Student Profile: Problem Solving
Corey Harrison '11
Co-leader, Finance Club
Internship: Goldman Sachs
I’m a career changer. Before SOM, I worked in IT and operations, but I wanted to move into finance. Going to business school seemed a good way to make the transition, and I was attracted to SOM because of the integration between business and society. I chose SOM from a finance perspective because of the leader I want to become. SOM has really amazing finance faculty, such as Frank Fabozzi and Bob Shiller. But this wasn’t just about skills. It was a choice with a view toward the long term. I didn't pick the shoes I’ll wear today; I picked the shoes for tomorrow, maybe ten or fifteen years down the road. The leader I want to be will need an intimate knowledge of matters as they pertain to business and society and their interaction.
I’m a member of the Consortium for Graduate Studies in Management, which is a fellowship for traditionally under-represented minorities. We started the year off last spring with an orientation, where we met with tons of companies and had the chance to network. Even before that, the Career Development Office started prepping me, working on my résumé, helping me work on my pitch. Over the summer I was meeting with alumni, again with the help of the CDO. They helped me get in touch with alumni at virtually every major investment bank on Wall Street. I owe them a lot.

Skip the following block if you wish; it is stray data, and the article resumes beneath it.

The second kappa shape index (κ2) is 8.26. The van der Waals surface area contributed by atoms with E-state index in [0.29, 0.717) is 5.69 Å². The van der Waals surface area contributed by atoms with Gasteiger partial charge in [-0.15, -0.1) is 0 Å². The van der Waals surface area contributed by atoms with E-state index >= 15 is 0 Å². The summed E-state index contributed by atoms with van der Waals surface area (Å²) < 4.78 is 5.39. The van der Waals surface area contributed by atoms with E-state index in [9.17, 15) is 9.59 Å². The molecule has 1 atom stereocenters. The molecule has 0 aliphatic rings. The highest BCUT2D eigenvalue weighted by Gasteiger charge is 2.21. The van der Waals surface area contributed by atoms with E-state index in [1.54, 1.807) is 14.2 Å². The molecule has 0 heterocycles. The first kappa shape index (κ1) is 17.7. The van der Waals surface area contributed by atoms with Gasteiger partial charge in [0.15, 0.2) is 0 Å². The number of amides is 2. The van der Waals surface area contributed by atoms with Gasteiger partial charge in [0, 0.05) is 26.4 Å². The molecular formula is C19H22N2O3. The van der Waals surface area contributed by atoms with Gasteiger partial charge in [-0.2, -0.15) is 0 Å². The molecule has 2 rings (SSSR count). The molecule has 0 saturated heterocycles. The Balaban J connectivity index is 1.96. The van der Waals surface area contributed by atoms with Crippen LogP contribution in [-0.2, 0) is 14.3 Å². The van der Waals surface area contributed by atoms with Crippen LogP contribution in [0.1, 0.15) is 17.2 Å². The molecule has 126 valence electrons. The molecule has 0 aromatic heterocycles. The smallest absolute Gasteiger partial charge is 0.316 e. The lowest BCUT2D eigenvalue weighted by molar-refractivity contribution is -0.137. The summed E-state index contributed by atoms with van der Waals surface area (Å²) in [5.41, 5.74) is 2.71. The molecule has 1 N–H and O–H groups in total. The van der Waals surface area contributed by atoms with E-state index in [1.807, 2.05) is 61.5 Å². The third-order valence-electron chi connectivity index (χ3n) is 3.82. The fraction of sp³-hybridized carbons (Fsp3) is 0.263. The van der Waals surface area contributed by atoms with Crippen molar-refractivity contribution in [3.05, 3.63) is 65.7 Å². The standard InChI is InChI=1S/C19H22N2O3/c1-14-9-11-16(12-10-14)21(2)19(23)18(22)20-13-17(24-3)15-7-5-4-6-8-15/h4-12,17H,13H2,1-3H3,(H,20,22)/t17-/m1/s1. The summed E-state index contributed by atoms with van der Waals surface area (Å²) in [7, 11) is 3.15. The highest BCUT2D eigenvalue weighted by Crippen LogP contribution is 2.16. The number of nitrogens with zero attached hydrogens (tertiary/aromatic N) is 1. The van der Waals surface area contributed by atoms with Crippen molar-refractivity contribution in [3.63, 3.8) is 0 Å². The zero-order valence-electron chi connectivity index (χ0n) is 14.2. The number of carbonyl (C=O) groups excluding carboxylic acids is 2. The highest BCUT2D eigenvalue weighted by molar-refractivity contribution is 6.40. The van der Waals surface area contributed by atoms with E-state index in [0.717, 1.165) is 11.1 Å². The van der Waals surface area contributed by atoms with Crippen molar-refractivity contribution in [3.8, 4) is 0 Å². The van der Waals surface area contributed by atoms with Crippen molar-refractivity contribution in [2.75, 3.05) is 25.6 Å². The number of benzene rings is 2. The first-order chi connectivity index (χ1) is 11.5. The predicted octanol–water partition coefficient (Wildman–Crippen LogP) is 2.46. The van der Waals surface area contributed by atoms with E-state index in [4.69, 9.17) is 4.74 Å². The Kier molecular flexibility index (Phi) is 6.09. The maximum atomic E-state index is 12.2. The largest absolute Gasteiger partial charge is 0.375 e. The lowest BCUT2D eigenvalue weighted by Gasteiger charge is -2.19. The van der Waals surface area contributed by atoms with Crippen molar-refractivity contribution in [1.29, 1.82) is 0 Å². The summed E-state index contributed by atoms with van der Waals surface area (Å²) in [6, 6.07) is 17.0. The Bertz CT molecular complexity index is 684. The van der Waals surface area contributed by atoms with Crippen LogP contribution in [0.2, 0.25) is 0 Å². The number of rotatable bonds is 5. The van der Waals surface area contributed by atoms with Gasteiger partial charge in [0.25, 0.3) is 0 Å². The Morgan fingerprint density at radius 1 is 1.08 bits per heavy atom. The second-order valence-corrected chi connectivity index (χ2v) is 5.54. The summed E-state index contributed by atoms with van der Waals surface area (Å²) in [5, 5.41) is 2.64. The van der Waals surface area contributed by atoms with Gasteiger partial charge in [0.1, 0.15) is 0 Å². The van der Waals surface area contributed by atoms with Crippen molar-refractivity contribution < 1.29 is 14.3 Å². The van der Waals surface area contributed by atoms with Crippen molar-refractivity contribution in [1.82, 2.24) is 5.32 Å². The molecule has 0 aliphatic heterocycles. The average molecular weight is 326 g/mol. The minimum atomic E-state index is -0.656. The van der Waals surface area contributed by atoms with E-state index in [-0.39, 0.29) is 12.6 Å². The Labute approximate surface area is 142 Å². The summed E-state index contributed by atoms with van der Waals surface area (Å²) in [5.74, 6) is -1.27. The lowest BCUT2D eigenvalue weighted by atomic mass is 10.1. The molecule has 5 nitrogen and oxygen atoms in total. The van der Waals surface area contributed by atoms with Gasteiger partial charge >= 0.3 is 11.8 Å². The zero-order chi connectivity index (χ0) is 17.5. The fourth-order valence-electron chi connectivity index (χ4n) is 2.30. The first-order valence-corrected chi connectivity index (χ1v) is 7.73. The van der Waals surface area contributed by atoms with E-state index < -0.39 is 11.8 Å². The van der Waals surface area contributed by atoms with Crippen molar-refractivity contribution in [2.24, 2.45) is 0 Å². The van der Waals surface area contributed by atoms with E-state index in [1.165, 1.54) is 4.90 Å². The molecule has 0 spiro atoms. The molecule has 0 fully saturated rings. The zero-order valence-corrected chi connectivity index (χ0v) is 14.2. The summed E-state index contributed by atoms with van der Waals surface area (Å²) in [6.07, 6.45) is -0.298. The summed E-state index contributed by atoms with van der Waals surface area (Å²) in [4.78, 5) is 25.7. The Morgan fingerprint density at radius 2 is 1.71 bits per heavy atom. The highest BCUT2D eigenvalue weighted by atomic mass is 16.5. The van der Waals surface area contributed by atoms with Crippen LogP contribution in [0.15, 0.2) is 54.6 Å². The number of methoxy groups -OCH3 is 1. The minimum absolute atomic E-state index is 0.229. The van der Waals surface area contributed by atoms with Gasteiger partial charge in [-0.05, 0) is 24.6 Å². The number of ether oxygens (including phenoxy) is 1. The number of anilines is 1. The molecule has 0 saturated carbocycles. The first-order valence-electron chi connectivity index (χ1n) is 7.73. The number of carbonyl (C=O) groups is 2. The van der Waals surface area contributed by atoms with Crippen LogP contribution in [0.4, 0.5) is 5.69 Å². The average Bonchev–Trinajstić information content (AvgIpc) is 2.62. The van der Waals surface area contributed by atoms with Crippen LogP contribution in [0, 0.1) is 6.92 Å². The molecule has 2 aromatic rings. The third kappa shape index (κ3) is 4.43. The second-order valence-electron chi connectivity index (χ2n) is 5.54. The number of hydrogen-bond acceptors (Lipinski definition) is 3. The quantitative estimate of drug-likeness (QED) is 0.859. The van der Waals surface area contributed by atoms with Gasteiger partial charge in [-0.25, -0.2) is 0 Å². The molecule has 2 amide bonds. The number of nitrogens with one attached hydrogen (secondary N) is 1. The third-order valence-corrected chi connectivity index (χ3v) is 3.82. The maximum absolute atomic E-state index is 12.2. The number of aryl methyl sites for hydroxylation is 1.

Once at school, I got involved with the Finance Club. Every single week, the club met, and the second-year students led us through something else we needed to know to get a good internship. We did tons of mock interviews, worked on our stories, and honed our résumés. By the time the real interviews were here, we were all super ready. And it worked. In December, I had three offers in hand.
People talk a lot about the community here. Early in the year we’re all assigned to study groups of seven or either. We worked together on accounting assignments and other early courses. But it quickly became more than just a study group. Even though we’re all different and headed into different industries, we’ve become a true support group. If someone has a problem, we’re here to help. And when something good happens, we’re the first to congratulate them. When I got into Goldman Sachs, they were there right away. We’re really a small family. And it’s not just our small group. It describes the entire SOM community. It’s really something special.
SOM’s curriculum has prepared me on another level. Today’s problems require solutions that address all stakeholders. This is a cornerstone of the curriculum. We spent much of our first year acquiring the skills we need to be successful. At the end of the year, especially through the Integrated Leadership Perspective, we’ve taken those concepts and skills and brought them to bear on really complex problems. I can see how my own perspective has been broadened to take in the larger society. This is the SOM mission. I came to SOM to become a real leader. The curriculum — and the school as a whole — is designed to do precisely that.
Interviewed on April 13, 2010.